Seriously, we know that women hold 85 percent of the buying power globally, make up over 50 percent of the workforceand there are three times as many female-owned start-ups as male-owned. Yet we are still underrepresented in top management, and are less often recipients of VC fundingand we don’t earn as much money than men.

What’s up with that?

Susan Nolen-Hoeksema, the chair of the department of psychology at Yale University and the author of Women Who Think Too Much: How to Break Free of Overthinking and Reclaim Your Life, has found that women are less likely than men to believe that they have control over negative emotions or important events in their lives.

The Confidence Gap

As Katy Kay and Claire Shipman, authors of the book, The Confidence Code, point out, evidence shows that women are less self-assured than men–and that to succeed, confidence matters as much as competence. “Compared with men, women don’t consider themselves as ready for promotions, they predict they’ll do worse on tests, and they generally underestimate their abilities.

“Do men doubt themselves sometimes? Of course,” write Kay and Shipman. “But not with such exacting and repetitive zeal, and they don’t let their doubts stop them as often as women do.” Yet for all the reasons that the confidence gap exists, that women tend toward overthinking and hold back in risk taking in the workplace, the answer is simple, if not easy: To become more confident, some need to stop thinking so much and just act.

Women who take risks

Amelia Earhart was not the only highly skilled pilot at the time she rose to prominence in a male-dominated industry, but she was determined and confident, and willing to go after what seemed impossible. Amelia Earhart was the first female aviator to fly solo across the Atlantic Ocean in 1928, and she was – incredibly – only the sixth woman to be issued a pilot’s license.

Vera Wang is almost a household name today. But when, as a young competitive skater, she failed to make the 1968 U.S. Olympic Team, she decided to pursue a career as an editor. As Heather Finn describes it, when she wasn’t hired by Vogue for the editor-in-chief position she dreamed of, Wang started working as the design director for accessories at Ralph Lauren. Her dissatisfaction with the quality of the wedding gowns available to her as she planned her wedding led to her career in bridal fashion design.

Beyoncé Knowles, a multi-platinum, Grammy Award-winning recording artist who’s acclaimed for her thrilling vocals, videos and live shows, dropped her surprise, self-titled album at the end of 2013, she was terrified of what feedback she might receive, as Finn describes it. The album was hugely successful, and Beyoncé went down as one of the most fabulous risk-takers in history.

And J.K. Rowling, the ninth-best-selling fiction author of all time (estimated 500 million copies sold) lived as a single mom on welfare and wrote every chance she could get. Her belief in her book about a little boy named Harry Potter was so strong that she continued to send out her manuscript and to ignore the rejection letters. Finally, Harry Potter and the Philosopher’s Stone was publishedand the rest is history.

So stop overthinking. Be like Nike. Just Do It. Whatever it is.

Be bold, push yourself, and get comfortable being uncomfortable.

– Angie Gels, Chief People Officer at Everything But The House.

Here are six tips to help you stop overthinking:

  1. Talk about your dreams, share them, make them come alive.
  2. Create a plan, and execute it. You can always re-tool.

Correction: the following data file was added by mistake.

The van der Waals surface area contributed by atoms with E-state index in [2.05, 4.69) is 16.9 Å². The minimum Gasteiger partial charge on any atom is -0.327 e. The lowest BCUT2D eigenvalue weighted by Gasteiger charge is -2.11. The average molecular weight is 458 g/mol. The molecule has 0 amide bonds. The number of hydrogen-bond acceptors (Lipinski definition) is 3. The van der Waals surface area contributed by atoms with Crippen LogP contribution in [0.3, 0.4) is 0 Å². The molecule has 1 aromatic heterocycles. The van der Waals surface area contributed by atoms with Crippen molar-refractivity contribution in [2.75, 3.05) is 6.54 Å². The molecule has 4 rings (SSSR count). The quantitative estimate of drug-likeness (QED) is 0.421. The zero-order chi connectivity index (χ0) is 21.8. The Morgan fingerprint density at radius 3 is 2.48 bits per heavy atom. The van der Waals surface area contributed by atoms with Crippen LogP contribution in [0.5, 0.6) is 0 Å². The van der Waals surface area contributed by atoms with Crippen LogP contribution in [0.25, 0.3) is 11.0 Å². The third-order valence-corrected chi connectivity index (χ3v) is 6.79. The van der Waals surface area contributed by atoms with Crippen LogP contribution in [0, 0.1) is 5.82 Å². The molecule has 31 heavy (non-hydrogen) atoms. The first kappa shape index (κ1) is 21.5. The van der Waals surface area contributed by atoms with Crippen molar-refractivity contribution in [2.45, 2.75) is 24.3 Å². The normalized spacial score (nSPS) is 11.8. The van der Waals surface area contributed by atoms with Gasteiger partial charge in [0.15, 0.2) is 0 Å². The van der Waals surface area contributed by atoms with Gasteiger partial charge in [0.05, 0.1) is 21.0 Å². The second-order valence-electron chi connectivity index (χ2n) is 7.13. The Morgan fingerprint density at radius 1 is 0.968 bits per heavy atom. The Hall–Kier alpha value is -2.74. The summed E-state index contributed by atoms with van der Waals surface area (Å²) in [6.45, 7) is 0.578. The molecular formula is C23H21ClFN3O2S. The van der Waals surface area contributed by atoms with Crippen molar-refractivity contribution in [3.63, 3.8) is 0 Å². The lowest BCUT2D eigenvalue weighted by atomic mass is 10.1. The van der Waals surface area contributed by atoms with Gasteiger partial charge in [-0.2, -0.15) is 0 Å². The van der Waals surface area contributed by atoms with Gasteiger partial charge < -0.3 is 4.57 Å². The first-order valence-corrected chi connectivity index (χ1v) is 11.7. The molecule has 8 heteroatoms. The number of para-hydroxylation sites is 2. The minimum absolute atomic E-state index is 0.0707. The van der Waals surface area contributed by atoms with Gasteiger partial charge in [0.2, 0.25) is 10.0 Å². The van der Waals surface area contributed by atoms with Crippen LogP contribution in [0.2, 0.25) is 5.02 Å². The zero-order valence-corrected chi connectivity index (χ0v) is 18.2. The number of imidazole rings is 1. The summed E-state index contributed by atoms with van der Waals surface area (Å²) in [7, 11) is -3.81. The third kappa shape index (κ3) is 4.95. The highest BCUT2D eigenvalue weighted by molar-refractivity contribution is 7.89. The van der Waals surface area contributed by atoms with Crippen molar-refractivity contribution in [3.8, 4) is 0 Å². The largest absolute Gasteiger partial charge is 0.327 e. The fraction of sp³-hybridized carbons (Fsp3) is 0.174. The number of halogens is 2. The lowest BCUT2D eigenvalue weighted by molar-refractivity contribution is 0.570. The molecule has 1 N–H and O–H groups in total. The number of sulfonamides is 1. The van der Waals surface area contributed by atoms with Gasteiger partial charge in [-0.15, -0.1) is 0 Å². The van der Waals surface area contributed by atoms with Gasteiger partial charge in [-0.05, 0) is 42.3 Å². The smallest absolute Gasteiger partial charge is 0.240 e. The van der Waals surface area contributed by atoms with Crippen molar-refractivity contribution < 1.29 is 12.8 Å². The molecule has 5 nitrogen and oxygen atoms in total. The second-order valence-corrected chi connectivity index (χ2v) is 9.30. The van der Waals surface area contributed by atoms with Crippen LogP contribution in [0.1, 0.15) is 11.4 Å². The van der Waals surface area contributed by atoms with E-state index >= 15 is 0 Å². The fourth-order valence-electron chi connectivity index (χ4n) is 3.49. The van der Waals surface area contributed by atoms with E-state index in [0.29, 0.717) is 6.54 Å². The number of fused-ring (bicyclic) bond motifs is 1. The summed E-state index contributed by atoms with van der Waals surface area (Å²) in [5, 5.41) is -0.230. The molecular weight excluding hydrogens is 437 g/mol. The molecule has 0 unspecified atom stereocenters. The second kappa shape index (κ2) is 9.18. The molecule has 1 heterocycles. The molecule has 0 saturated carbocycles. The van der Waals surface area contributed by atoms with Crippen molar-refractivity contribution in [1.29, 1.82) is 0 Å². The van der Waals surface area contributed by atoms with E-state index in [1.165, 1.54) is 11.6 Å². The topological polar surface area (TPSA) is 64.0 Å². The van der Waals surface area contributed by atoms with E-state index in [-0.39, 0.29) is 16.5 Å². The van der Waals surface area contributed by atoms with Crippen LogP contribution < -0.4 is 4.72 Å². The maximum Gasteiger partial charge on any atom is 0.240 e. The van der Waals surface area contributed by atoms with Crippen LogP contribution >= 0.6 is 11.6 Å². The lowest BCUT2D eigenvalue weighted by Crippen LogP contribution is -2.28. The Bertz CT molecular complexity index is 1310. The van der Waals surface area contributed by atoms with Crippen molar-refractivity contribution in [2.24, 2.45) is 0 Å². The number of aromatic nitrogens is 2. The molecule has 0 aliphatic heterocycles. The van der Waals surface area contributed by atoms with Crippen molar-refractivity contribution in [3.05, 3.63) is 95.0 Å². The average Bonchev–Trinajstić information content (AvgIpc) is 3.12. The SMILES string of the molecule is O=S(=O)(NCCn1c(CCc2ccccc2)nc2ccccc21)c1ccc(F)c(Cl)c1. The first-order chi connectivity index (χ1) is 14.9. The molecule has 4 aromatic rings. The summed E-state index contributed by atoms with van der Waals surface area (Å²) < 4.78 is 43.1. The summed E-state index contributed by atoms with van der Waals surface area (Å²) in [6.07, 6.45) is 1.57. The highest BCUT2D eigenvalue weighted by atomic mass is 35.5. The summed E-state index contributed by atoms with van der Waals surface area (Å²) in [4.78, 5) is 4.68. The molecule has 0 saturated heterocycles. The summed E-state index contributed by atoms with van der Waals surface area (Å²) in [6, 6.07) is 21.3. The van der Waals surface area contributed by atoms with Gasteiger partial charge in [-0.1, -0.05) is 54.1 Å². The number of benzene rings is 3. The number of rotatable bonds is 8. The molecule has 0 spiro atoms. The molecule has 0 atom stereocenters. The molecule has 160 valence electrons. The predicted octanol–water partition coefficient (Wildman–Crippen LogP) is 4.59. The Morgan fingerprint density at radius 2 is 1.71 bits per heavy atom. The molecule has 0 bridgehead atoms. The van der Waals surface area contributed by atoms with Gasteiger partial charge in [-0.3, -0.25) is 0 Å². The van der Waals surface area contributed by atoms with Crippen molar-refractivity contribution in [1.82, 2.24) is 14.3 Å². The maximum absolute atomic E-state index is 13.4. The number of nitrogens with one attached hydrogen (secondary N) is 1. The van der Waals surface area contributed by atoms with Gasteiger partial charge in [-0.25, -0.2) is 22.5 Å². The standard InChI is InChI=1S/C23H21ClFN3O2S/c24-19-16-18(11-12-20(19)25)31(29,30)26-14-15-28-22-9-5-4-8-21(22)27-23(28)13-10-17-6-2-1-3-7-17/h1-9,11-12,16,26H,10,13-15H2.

3. Confer with your mentor or other knowledgeable people in your network.
  4. Do your research. Find out what you don’t know. This will help with overwhelm.
  5. Have a Plan B. It will make you feel safer and more confident in pursuing Plan A.
  6. Use social media to promote an idea, crowd-source opinions or even funding.

Do you need help moving your career forward? Have you considered working with a coach? Contact me. Let’s talk about your options.

A version of this post was first published on Inc.

Photo by Steven Jones on Unsplash

#WorkTrends Recap: Helping Men Become Allies in the #MeToo Era

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Note: I was honored to be interviewed by Meghan M. Biro, of TalentCulture, for her #WorkTrends podcast recently. We discussed the importance of helping men become allies to women in the workplace. This post is republished with Meghan’s permission.

In the age of #MeToo, how are we creating equitable workplaces for women?

This week’s #WorkTrends guest, Melissa Lamson, has been working on this cause for years. She is CEO of Lamson Consulting, founder of a popular leadership program for women and has consulted on management for companies like Space X, LinkedIn, and SAP.

She shared how men can proactively work to understand how the sexes communicate differently, and how they can work with women to build a more diverse culture at work.

Listen to the full podcast below, or keep reading for highlights from our conversation.

Gender Parity Requires Work from Women and Men

“If men and women don’t work together in organizations, they really won’t achieve gender parity,” Lamson says. “There has been a lot of emphasis on what women need to do to advance their own careers — networking, mentoring, training programs. The onus has been on women to support their own development.” But, she says, women can only go so far in creating more gender balance at the top of organizations. Companies need to enlist men to support this goal.

Most men are happy to contribute when they realize what’s at stake, she says. “I don’t believe that most men intentionally keep women from advancing today, but they don’t know what they necessarily could be doing to help.” So, she’s worked with companies to develop workshops for men. Through those workshops, some men say they realize their KPIs were gender biased, or that they never knew what women on their team wanted. Opening a conversation between women and men in the workplace is a good place to start.